Cher Public

Thanks for scaring

Lyric Opera Unlimited, the education and outreach program of Lyric Opera of Chicago, has done our fair city a great favor by producing Fellow Travelers, the new Gregory SpearsGreg Pierce opera commissioned by the Cincinnati Opera in 2016. I caught the last of four performances on Sunday afternoon in the beautiful, old 984-seat Athenaeum Theatre in Chicago. I found the performance intellectually and politically riveting, musically thrilling, and profoundly moving. It was a triumph. 

The opera is set in Washington, D. C. in 1953 and 1957, during and after the McCarthy era, particularly focusing on the “lavender scare,” when President Eisenhower’s Executive Order 10450 declared that homosexuals were banned from working in the U. S. government, and over 5,000 lost their livelihoods. Pierce’s libretto wisely keeps the politics ever-present, but in the background; he emphasizes the immediate and personal.

We first meet young intern reporter Timothy Laughlin (Jonas Hacker) sitting on a park bench examining his notes when he strikes up a conversation with Hawkins Fuller, a State Department worker (Joseph Lattanzi). This first scene is brilliantly vague, the two men obviously attracted to one another but only able to drop subtle “cues” while maintaining an objective political conversation.

As the relationship develops amid the paranoid atmosphere in the government offices (Hawk has gotten Timothy a job as a speechwriter to Senator Potter), the two men are discovered in intimate conversation by one of Hawk’s secretaries Miss Lightfoot (Vanessa Becerra), who gives his name to the infamous M304 interrogation unit, where Hawk is asked humiliating questions and forced to take a lie detector test regarding his sexuality.

Though Hawk passes with flying colors, this scene sets in motion the downward spiral of shame, guilt, and fear that dooms the relationship.

Director Kevin Newbury is at the absolute top of his game here. He keeps the action taut and tense through the entire series of brief scenes. The audience found itself holding its collective breath frequently, and Newbury gave us very little time to exhale.

The scene changes (in which the entire ensemble participates) involve moving units on wheels (designed by Vita Tzykun) to create some fifteen different locations, operating with speed and efficiency, never distracting from the action. Newbury makes sure that the politically charged atmosphere of danger and fear is always looming.

Lyric Unlimited has gathered a remarkable ensemble of youthful singing actors, some of which play multiple small roles. Of particular note is the tremendously moving performance of Hacker as the young reporter Timothy, bursting with enthusiasm and excitement in his new life in Washington his new relationship, in which he falls completely in love.

Hacker’s naiveté, innocence, and vulnerability are beautifully on display here, and he produces not a single false note in this entire performance. He sings with fine lyricism and power throughout, and makes a wonderful drama in his first act arioso “Last night! I died last night”, where Timothy battles between his Catholic faith and his new-found sexual impulses. This is a young singer whose career, I predict, is going to soar. He had the audience in the palm of his hand.

Also splendid is Joseph Lattanzi as Hawk, who originated the role in Cincinnati. He is strikingly handsome and his rich baritone is capable of deeply expressive vocalism. He somehow manages to make Hawk likeable throughout, even when his desperation leads him to a despicable act near the end of the opera. He and Hacker have palpable chemistry, their slow-developing relationship consistently believable.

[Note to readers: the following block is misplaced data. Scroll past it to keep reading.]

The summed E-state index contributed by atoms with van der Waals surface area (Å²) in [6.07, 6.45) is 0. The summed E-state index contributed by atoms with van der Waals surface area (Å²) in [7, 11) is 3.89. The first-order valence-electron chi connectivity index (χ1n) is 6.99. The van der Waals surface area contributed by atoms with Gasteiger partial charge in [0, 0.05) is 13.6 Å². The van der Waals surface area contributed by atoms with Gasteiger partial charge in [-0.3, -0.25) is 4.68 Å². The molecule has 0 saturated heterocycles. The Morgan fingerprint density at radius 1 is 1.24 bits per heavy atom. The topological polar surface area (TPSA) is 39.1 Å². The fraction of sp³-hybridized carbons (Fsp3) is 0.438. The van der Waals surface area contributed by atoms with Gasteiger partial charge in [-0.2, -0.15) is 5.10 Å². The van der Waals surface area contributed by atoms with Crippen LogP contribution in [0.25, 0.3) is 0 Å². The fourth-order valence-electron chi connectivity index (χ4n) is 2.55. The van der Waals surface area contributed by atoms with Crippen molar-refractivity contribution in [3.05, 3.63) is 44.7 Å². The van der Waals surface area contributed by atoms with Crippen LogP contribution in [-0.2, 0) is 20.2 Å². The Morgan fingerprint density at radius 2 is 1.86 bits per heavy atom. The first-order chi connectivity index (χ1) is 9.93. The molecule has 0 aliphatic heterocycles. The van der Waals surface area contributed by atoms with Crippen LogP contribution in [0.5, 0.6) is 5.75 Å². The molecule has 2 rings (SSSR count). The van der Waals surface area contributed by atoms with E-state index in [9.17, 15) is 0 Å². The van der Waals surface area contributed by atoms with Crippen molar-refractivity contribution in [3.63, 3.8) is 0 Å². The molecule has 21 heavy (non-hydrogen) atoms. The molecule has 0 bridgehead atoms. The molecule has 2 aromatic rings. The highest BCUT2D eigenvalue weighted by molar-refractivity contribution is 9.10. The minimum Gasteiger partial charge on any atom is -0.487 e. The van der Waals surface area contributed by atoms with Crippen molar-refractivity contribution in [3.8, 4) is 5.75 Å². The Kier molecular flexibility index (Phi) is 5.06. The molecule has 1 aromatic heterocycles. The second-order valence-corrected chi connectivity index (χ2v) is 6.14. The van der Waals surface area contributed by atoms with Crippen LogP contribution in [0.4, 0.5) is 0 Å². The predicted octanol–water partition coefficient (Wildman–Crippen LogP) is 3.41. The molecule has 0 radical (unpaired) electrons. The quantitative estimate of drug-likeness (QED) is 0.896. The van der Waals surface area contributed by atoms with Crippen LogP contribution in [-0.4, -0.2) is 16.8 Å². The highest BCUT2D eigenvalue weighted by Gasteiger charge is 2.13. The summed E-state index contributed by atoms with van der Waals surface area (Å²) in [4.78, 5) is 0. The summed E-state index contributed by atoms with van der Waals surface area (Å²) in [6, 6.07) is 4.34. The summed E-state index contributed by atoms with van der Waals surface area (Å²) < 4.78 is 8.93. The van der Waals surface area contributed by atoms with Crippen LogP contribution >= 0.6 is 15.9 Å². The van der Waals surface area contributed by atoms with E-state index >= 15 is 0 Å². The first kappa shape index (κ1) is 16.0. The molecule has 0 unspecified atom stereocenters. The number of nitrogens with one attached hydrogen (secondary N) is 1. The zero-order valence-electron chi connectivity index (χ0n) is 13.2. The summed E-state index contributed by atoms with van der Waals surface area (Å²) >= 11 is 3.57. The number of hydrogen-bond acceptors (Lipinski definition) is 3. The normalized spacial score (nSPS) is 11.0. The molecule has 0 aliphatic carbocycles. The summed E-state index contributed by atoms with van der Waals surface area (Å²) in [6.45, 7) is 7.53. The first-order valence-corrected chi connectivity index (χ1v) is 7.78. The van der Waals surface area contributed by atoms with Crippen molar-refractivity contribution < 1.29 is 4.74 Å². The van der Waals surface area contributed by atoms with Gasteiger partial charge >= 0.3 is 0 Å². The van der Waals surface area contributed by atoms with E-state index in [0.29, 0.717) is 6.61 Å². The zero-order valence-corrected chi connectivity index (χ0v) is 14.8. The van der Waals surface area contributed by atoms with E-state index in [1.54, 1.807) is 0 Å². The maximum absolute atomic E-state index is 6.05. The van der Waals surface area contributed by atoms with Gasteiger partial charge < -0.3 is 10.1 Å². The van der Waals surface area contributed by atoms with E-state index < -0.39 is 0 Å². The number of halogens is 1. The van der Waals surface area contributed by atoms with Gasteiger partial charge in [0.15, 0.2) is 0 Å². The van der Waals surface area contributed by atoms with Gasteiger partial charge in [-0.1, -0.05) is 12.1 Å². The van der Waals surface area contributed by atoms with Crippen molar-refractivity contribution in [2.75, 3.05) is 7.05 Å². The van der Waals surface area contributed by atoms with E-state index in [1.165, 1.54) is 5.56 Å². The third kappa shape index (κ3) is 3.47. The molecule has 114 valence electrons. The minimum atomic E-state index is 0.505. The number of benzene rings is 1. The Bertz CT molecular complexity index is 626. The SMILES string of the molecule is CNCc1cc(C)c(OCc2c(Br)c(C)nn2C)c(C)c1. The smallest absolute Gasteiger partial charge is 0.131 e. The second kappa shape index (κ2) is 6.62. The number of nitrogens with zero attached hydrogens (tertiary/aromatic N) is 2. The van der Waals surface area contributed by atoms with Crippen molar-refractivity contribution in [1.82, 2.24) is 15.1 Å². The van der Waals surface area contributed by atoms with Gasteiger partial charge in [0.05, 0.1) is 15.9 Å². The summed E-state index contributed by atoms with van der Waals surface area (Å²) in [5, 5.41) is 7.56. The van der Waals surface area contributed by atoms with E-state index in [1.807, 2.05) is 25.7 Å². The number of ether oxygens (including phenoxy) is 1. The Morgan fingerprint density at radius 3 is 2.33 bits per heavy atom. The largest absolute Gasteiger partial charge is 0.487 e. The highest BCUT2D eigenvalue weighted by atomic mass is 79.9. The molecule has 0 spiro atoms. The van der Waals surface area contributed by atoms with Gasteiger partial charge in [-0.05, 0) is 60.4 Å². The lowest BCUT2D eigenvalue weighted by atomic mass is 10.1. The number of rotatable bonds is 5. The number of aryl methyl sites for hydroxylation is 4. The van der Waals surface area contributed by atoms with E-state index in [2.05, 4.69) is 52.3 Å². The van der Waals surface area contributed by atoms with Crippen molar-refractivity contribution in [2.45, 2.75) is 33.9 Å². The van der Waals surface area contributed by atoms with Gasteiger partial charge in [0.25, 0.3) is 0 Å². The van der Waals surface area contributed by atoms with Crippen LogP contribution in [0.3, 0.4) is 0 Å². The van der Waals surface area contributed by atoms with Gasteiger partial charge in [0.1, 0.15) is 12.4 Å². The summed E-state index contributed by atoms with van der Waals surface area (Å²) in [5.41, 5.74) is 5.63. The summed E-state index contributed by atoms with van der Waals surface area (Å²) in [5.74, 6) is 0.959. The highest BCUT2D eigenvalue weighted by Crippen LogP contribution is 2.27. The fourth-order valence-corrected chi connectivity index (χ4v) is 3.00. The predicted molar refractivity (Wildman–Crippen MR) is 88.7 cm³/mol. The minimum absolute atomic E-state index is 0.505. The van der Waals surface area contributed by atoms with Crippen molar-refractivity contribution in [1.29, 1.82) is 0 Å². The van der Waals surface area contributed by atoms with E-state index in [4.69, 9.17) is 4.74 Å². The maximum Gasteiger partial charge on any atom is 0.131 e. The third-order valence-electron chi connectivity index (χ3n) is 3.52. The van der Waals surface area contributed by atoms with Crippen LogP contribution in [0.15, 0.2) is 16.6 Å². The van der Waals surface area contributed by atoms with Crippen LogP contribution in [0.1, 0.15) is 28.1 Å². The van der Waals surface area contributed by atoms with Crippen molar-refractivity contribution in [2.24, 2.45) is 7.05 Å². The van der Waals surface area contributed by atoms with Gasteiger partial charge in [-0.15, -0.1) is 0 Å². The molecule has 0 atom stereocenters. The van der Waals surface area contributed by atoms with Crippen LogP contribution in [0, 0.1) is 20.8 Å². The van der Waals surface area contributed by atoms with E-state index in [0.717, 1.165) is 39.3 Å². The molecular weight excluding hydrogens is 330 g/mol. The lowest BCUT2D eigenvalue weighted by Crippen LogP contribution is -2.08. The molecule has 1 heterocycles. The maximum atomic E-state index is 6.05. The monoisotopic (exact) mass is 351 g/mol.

Excellent, too, is Devon Guthrie in the role of Mary, Hawk’s sympathetic office worker who befriends the couple and tries to warn Timothy of Hawk’s straying eye. Ms. Guthrie makes a three-dimensional woman, morally outraged by the homosexual witch hunt and fiercely protective of her friends who are in danger.

The entire ensemble is strong, not a weak link in the chain. Becerra, Will Liverman, Marcus deLoach, Reginald Smith Jr., Amy Kuckelman, and Sam Handley provide vivid characterizations and keep the story moving forward.

Spears’ music suits the emotional landscape of the libretto perfectly. He combines a minimalist style on the surface while writing under layers that express the inner emotions of the scenes. I thought I heard hints of Handel, Verdi, and even Wagner in the more florid sections, all played by a 16-piece small orchestra conducted with flair and panache by Daniela Candillari.

Pierce’s elegant libretto is always believably conversational and has wit, charm, and verbal rhythms that make Spears’ music work even better. One could quibble with a few things in the second act—the characters of Senator Joe McCarthy and Hawk’s new wife Lucy seem to be underdeveloped—but this does no harm to the forward propulsion of the story.

This was personal for me. I was brought back to my own first, tentative, ever-so-slow coming out in the early ‘70’s, when there was still a sense of real danger about who knew and who didn’t. I realized how fortunate the current generation of young gay men and women is to have this kind of relationship on the opera stage.

I was in my mid-thirties before I ever saw sympathetic gay characters as the AIDS plays As Is and The Normal Heart finally appeared. Fellow Travelers is a moving tribute to the generations that came before who had to hide who they were in order to match up to society’s rigorous morality and religious condemnation. It is an important history to remember in the era of Trump and the rise of the religious right.

Photo: Todd Rosenberg